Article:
Lucid Culture

JAZZ, CLASSICAL MUSIC AND THE ARTS IN NEW YORK CITY

A Small Subset of the Great Microscopic Septet Plays the Lower East Side Saturday Afternoon

There are few more definitively New York outfits than the Microscopic Septet – notwithstanding that a co-founder of this “surrealistic swing” crew is Australian. They predated the swing jazz revival here, but they’re not the least bit retro. They come out of the late 70s/early 80s punk jazz scene, but they’re not the least bit skronky. And pianist Joel Forrester foreshadowed this year’s avalanche of protest jazz by writing the theme for NPR’s Fresh Air as a brooding broadside against Bush I’s Gulf War. Beyond their substantial back catalog, they reputedly have a couple hundred more compositions they’ve played live over the decades but have never recorded. Their latest album, Been Up So Long It Looks Like Down to Me: The Micros Play the Blues is streaming at Cuneiform Records.

The Micros typically reunite for an annual Manhattan show or two. They haven’t done that this year, but their two lowest-register members, baritone saxophonist Dave Sewelson and bassist Dave Hofstra are playing a real 80s throwback kind of gig, a duo improvisation on Sept 9 in the community garden at Stanton and Norfolk at around 3. Avant garde cult favorite multi-instrumentalist Cooper-Moore – a big influence on Mara Rosenbloom – duets with bassist William Parker to start the afternoon at 2; afterward at 4, trombone wizard Steve Swell joins with William Parker and TA Thompson.

The Micros’ album is a about as serious as they get – which isn’t totally dead serious, considering how much of their catalog is sort of the Spinal Tap of classic jazz (and in that sense, they predated Mostly Other People Do the Killing by a couple of decades). The album opens with Cat Toys, a slinky horror film theme theme with the occasional wry piano flourish, a smoky Don Davis alto solo and Hofstra’s more coy strut over drummer Richard Dworkin’s sotto-voce rimshots. Blues Cubistico is full of tongue-in-cheek stop-and-starts and gives Sewelson a vehicle for his genial wit. He does the same thing in the slowly swaying Dark Blue, with plenty of droll echo tradeoffs with the rest of the band and a similarly sardonic outro where the four-horn frontline finally coalesces.

Don’t Mind If I Do is a rare departure for the band into straight-ahead, blithe, New Orleans-tinged territory with a slithery solo from tenor saxophonist Mike Hashin (who’s also the not-so-secret weapon in Svetlana & the Delancey Five). Likewise, another of soprano saxophonist Phillip Johnston’s tunes here, Migraine Blues has a comfortable wee-hours strut, but with contrasting, shivery solos from Davis and Sewelson.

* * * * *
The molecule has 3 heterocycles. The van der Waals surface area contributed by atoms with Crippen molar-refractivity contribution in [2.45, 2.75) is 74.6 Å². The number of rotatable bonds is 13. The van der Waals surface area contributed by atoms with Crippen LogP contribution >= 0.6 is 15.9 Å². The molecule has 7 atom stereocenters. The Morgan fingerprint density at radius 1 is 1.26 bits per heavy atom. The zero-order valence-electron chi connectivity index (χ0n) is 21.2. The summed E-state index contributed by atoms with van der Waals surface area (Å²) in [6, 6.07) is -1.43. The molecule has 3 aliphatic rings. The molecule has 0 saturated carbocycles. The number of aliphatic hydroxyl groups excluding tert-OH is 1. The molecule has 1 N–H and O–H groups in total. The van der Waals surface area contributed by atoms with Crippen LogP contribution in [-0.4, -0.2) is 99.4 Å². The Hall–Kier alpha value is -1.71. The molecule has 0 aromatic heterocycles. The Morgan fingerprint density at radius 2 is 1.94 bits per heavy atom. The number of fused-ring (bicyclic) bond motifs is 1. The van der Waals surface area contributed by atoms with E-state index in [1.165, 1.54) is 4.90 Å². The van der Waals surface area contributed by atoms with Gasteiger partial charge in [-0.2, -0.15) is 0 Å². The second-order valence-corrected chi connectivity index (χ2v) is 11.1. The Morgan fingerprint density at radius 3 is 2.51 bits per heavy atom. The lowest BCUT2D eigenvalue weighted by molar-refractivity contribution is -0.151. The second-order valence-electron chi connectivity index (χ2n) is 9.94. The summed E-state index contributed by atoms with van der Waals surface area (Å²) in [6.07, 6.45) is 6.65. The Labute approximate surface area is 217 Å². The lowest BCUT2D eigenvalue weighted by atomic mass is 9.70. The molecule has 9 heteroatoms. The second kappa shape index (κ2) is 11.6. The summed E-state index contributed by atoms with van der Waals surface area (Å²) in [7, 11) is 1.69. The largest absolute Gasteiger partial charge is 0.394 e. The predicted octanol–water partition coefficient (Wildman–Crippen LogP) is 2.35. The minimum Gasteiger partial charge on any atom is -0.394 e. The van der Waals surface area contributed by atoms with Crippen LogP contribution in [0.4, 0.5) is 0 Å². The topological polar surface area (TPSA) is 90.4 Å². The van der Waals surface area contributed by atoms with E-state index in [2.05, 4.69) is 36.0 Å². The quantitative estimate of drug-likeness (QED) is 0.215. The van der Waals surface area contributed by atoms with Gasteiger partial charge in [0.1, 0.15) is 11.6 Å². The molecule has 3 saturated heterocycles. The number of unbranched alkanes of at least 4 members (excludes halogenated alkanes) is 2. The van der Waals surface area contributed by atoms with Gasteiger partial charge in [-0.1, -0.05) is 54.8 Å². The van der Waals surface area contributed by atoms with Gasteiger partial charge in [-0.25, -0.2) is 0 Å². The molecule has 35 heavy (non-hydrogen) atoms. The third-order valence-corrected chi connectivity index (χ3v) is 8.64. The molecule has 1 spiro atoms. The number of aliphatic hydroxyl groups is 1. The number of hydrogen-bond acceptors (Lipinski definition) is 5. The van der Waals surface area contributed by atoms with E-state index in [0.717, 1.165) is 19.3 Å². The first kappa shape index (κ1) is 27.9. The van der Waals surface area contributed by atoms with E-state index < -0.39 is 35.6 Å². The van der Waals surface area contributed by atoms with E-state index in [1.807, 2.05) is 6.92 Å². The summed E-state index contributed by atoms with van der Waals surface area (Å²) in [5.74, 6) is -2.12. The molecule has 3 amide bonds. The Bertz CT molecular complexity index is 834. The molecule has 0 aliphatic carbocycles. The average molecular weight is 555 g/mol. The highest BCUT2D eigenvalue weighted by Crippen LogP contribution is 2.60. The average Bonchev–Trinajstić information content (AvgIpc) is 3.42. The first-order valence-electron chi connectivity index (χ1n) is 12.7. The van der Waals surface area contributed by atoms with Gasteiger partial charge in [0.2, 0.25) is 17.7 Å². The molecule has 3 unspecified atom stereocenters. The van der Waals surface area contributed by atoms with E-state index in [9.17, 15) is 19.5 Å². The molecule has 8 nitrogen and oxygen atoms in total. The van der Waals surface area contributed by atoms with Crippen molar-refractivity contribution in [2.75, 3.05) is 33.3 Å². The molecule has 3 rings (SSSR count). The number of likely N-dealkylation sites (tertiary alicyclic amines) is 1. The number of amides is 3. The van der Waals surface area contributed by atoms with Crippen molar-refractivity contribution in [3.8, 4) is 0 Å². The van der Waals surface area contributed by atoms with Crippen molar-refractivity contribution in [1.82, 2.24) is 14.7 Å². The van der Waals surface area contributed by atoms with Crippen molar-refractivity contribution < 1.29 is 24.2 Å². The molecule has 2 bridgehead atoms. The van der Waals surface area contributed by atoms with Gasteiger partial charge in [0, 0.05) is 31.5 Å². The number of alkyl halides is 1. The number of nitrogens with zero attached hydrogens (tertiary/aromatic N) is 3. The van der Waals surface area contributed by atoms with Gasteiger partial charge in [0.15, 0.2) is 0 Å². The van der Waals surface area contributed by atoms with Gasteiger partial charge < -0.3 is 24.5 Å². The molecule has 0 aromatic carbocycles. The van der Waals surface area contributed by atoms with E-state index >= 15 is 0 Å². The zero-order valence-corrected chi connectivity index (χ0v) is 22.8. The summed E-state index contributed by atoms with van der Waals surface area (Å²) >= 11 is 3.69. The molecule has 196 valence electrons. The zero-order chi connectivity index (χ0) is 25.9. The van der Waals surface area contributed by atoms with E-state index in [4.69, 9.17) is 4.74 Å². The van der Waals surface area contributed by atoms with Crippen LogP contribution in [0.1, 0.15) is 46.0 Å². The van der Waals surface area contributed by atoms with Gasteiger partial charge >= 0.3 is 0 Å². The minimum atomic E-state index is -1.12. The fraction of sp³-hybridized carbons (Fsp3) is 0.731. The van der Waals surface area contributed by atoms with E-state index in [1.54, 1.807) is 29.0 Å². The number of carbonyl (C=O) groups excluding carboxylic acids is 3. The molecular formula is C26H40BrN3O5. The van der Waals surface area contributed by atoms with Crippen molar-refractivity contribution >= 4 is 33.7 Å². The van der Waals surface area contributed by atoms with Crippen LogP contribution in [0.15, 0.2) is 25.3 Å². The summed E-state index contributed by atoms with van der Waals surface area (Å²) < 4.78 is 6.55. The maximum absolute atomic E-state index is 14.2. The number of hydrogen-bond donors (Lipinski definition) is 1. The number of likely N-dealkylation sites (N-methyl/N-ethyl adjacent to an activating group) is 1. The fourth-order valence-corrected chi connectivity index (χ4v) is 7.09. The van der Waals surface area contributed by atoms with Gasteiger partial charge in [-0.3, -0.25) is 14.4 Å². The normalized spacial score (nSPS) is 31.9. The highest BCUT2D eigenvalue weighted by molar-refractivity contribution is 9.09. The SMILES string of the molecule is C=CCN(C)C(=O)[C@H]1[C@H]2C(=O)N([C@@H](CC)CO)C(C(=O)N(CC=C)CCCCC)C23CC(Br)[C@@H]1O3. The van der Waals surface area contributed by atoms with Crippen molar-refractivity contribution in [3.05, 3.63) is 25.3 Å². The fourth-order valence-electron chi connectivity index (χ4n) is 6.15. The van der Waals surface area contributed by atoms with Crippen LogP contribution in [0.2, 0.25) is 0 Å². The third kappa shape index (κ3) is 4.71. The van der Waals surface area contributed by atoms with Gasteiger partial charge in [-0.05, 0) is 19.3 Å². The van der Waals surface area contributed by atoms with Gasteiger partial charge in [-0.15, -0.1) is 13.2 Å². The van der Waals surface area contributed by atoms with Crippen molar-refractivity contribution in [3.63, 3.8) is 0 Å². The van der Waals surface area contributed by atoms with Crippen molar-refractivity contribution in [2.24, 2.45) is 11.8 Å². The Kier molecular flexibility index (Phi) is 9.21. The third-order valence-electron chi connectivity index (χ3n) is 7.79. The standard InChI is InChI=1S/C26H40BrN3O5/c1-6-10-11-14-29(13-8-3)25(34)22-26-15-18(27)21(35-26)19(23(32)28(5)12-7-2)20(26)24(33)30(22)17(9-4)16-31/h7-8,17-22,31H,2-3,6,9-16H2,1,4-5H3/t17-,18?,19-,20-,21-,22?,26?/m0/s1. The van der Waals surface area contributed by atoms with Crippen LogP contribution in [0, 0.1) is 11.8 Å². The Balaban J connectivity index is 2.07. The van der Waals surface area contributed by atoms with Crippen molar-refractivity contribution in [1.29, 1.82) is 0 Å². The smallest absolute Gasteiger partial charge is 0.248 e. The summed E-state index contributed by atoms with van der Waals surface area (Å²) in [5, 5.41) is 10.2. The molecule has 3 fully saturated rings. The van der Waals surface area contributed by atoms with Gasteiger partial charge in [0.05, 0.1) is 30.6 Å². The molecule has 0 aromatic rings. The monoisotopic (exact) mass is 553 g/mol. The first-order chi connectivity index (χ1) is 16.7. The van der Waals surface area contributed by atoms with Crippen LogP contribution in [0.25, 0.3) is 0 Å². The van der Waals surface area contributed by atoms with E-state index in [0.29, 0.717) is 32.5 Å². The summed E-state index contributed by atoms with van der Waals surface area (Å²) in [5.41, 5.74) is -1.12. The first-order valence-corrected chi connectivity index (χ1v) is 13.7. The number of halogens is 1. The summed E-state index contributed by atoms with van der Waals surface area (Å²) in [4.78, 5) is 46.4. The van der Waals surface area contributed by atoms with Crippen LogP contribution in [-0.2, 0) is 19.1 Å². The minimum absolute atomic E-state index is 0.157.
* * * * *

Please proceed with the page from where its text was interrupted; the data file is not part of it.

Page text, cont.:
PJ in the 60s, a catchy, triumphant swing shuffle, is Forrester’s shout-out to his bandmate Johnston, building out of a surprisingly messy sax cauldron and featuring a balmy Johnston trading off with the rest of the horns. When It’s Getting Dark is basically variations on the Peter Gunne theme, Forrester’s sardonic piano contrasting with Dworkin’s emphatic drumming and some cartoonish chartwork from the horns. Simple-Minded Blues, dedicated to Spectrum impresario Glenn Cornett, is anything but simple, a cheery exercise in dressing up the blues in all kinds of strange voicings, but with a purist Forrester solo as a sweet caramel center.

After You, Joel, dedicated by Forrester to painter Joel Goldstein, brings back the shuffle groove and Looney Tunes exchanges of voices. 12 Angry Birds, a low-key, marching Ellington homage by Johnston, reaches for Mood Indigo lustre, with a brooding soprano sax solo that’s arguably the album’s most riveting moment.

Quizzical, Johnston’s salute to his bandmate and Micros co-founder Forrester, threatens to get satirical early on but straightens out with a purposeful Monk influence and plenty of room for the pianist to channel that. The album winds up with a blues version of a xmas carol – which should have been left at the curb for the trash truck beside that moldy Simon & Garfunkel album  – and a hefty cover of Joe Liggins and the Honeydrippers’ 1950 R&B hit I’ve Got a Right to Cry, sung with gritty passion by Sewelson. It’s unlikely that he and Hofstra will do much of anything this composed at the Saturday show in the garden…but you never know with any of these guys.